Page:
Emails that get replies, what are they?

7 rules for writing emails that always get a reply

Bypassing all the efforts, wishes, and occasionally aggression of different messengers, emails statistically remain the dominant means of business communication. The only problem is that it is probably too dominant. Due to the excessive number of emails in their Inboxes, even adequate authors (emailers) have to compete for the readers’ attention.

And marketers and salespeople get it the worst. No matter what stories they tell or make up, open and response rates keep only falling down as the years go by. It seems that the reader’s all-time favourite button is DELETE. And to be heard/read is the main issue for the majority of authors.

So what is the finest and surefire way to direct attention to your emails, so they will be noticed, opened, read and, ideally, replied?

Try to start by following these simple rules in every email, or at least one rule, and your emails will get significantly different and better.

I have already described the damage from long emails in detail, so try to compose short ones. With such a world-spaning information overload, when the skill of reading has way back faded into the habit of skimming texts, this advice seems the most logical. Everyone is so busy. Then why on earth do we send each other thick tomes of information and then get offended that no one reads them? Give exactly as much information as needed. Email is like the recipe — everything should be added in a certain proportion and in a certain order. If you add the extra ingredient, then somebody will probably be able to eat the dish, but can hardly find it tasty. So your emails should not contain unnecessary words for the readers’ to relish them.

Cut to the chase

2. First things first. Yes, it is not OK to start with “І am writing to…” or any other insignificant and reasonless opening. I believe in getting down to essentials. It is an email, not a high school essay, or scientific thesis. So as they say in Hollywood — cut to the chase.

3. The subject line is the best summery of your email. Formulate an adequate email subject line. By writing “hello,” “questions,” or any other bullsh*t instead of a valid subject line, right from the start you miss a wonderful opportunity of shortening your email, as well as creating an image of yourself as a sound professional who cares about the time of others. A subject line is sort of an email summary. It should directly state what your email is about and why it is worth being read just now. Besides underusing such tool as the subject line, you deprive yourself of a wonderful opportunity to cram into it tricky and subtle words, like urgent or FYI.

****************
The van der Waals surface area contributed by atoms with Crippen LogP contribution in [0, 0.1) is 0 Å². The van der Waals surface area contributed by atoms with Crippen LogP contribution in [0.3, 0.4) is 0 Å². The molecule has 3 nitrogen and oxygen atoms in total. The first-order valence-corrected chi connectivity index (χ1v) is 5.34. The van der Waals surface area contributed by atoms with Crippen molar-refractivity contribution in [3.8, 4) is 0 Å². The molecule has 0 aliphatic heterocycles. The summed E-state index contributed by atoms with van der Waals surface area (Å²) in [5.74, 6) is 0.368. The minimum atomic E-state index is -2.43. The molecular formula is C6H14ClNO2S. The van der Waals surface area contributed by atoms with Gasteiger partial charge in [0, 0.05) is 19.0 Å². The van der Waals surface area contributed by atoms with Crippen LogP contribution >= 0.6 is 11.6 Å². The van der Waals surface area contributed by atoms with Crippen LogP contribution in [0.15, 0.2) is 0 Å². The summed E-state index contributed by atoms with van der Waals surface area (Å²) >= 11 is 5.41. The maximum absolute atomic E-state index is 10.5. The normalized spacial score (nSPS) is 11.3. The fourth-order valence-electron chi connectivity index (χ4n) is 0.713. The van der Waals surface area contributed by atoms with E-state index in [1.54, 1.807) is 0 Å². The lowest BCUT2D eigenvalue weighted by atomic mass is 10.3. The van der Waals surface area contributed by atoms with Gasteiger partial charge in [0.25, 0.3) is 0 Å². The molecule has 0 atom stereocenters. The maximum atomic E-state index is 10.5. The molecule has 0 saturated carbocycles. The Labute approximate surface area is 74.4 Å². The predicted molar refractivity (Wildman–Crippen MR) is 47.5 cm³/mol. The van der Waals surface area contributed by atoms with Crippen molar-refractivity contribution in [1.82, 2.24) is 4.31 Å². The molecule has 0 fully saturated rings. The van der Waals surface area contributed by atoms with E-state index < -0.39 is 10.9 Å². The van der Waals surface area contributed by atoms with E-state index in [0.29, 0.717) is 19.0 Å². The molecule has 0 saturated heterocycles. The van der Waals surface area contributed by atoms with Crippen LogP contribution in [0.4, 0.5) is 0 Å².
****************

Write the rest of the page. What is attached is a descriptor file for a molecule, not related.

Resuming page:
4. Refocus. Start with them, not with yourself. Turn the flashlight on your reader. Everyone is interested in themselves, and your readers as well, so shift the focus from you to the reader. In any communication, the audience has always been the target and to reach it, you need to concentrate on its needs. Then write so that the reader 1. understands you; 2. feels important for you. These two points are virtually a guarantee that your emails will be replied.

The fundamental, disillusioning and in fact and very sobering rule of communication states that no one rests you nothing. So take away from your communication (and verbal as well) selfish I need… / I want…. No one is interested in reading what you need, especially your customers. People are interested in their problems, their situation, their tasks and goals.

5. One message — one email. Well, fine — two messages, but this is the absolute maximum. In fact, this is the rule of thumb. Email is not a business meeting. At a meeting the more questions form the agenda were discussed, the more productive the meeting is considered. With emails, it is the other way around: the shorter, the better. So do not try to squeeze all the questions you have into a single email as if there will never be a chance to ask them later. Anything else you want to ask, write another email.

Email tone is the ‘secret’ secret that will guard you against a great deal of misunderstanding!

6. Watch the tone. The tone is important for any email, even the simplest one. This is exactly the nuance and the ‘secret’ secret that will guard you against a great deal of misunderstanding in the future. The absence of gestures and facial expressions in emails can lead to misinterpretation of even the simplest sentence. Here is an example of such a case.

A simple emails from a customer, who is asked to approve changes:

I am going on vacation next week. Let’s talk when I return.


What does this mean? That he’s been already fed up with you and your emails? That you should decide? That the customer didn't get your point at all? Or do whatever you want and I need some rest? Or that this is a complicated issue and no sense to address it in a mad rush?

You can never tell!

Such the email conveys an inexplicit message. And its reader has little choice but to project their fears or insecurity, start overinterpreting or conducting imaginary dialogues with the author, getting into his head and making up his answers. And after 10 days, the customer returns to work, rested and full of energy, and the addressee is already peeved and angry for the emotional exhaustion. Is it possible to talk about normal relationships in such a situation? Hardly!

And it all started with a simple email…

7. Care about grammar and spelling. You possibly couldn’t come up with a better indicator of negligence in emails than a misspelling, grammar or lexical mistakes. And no matter how advanced and progressive your spelling-checkers are, proofread your writings by yourself and carefully. “To err is human, to edit, divine.” — The phrase speaks for itself and so eloquently than no more explanation is needed.

This article in Ukrainian —

Communication and career coach, HR consultant, passionate emailer and verbalist at and